Bone Marrow Biopsy and Aspiration

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A bone marrow biopsy is a procedure where a sample of tissue is taken from the inside of a bone.

Note: the information below is a general guide only. The arrangements, and the way tests are performed, may vary between different hospitals. Always follow the instructions given by your doctor or local hospital.

  • Bone marrow is the spongy tissue and fluid which is inside some of the larger bones in the body. The marrow is where you make red blood cells, white blood cells, and platelets from cells called 'stem cells'.
  • A biopsy is a procedure in which a small sample of tissue is removed from a part of the body. The sample of tissue is then examined under the microscope to look for abnormal cells, and may also be tested in other ways.
  • Aspiration means removing some fluid. In this example it is the removal of a sample of bone marrow fluid which can be looked at under the microscope or tested in other ways.

There are a number of reasons why you may be advised to have these tests. For example, they may be done to:

  • Find the reason for a low number of red blood cells (anaemia), a low number of white blood cells (leukopenia), or a low number of platelets (thrombocytopenia) in the blood. Also, to find the reason for a high number of these types of blood cells. A number of conditions can cause these blood abnormalities, such as:
  • Monitor the response of treatment for leukaemia.
  • Determine how far certain lymphomas or cancers have progressed.

Bone marrow samples are usually taken from the top of the pelvic bone. This is the bone that you can easily feel just below each side of your waist. Occasionally, other large bones are used, such as the breastbone (sternum).

You will be asked to lie on a couch on your stomach or your side, depending on the exact site the doctor chooses to use. The skin over the bone to be sampled is cleaned with antiseptic.

Some local anaesthetic is then injected into a small area of skin and tissues just over the bone. This stings a little at first but then makes the skin numb. Some people are given a sedative before the procedure.

  • To aspirate bone marrow fluid: a needle is pushed through the anaesthetised skin into the bone. A syringe is used to draw out some liquid bone marrow. As the liquid is withdrawn, your may have a brief, sharp pain in your bone (and into the buttock and leg if the pelvic bone is used).
  • To take a sample (biopsy) of the bone marrow: a second, thicker, hollow needle is inserted into the bone. This is rotated around as it is pushed slightly forward to force a small sample of bone marrow into the hollow middle of the needle. This may cause some dull pain for a short time. The needle is then taken out and a pressure bandage applied to prevent bleeding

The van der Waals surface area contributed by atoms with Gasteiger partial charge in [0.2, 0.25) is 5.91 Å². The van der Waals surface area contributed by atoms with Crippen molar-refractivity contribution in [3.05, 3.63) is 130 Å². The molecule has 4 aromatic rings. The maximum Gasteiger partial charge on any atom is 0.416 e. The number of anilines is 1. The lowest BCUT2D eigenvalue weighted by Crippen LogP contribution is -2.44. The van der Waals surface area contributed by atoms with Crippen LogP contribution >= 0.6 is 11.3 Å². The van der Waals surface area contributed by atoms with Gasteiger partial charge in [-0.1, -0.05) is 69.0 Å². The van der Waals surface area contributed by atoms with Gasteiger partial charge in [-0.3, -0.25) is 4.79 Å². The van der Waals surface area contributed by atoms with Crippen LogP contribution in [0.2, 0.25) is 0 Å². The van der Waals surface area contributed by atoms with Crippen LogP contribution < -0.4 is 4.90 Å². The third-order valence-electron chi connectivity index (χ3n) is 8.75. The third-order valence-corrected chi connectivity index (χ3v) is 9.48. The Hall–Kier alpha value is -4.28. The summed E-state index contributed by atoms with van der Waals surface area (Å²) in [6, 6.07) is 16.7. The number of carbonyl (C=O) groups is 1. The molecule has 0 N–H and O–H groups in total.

• You will need to lie on a bed and be observed for an hour or so to check you have had no serious bleeding.
  • You may have some discomfort and bruising over the test site for a few days, which you can ease by taking painkillers.
  • The doctor or nurse should tell you how long the results of the tests will take to come back.
  • If you have had a sedative you will continue to feel drowsy for several hours. If you are going home after the test and you have had a sedative:
    • Someone should accompany you home.
    • You should not drive or operate any machinery that needs your careful attention for the rest of the day.
    • If you live alone, it is best that someone stay with you overnight.
  • You may need a blood test shortly before these tests to check how well your blood will clot. This is to make sure that you are not likely to bleed much from the sample (biopsy) site.
  • If you take medicines that affect blood clotting, such as aspirin or warfarin, you may be advised to stop taking these, or to reduce the dose, for one week before the test. (You may need to discuss your medication with your doctor if you take such medicines for other conditions.)
  • Tell your doctor if you have previously had an allergic reaction to local anaesthetic.
  • You may need to sign a consent form at some point before the procedure to say that you understand what it involves, and the small risk.

Complications are uncommon. In a small number of cases, there is some bleeding from the sample (biopsy) site. This is usually minor and generally soon stops. Occasionally, the bleeding is more severe and, rarely, it requires a blood transfusion to treat it. There is a slight risk that the small wound will become infected after the biopsy. Very rarely, the biopsy needle damages nearby blood vessels.

Original Author:
Dr Tim Kenny
Current Version:
Peer Reviewer:
Prof Cathy Jackson
Document ID:
4744 (v40)
Last Checked:
28/10/2015
Next Review:
27/10/2018
The Information Standard - certified member
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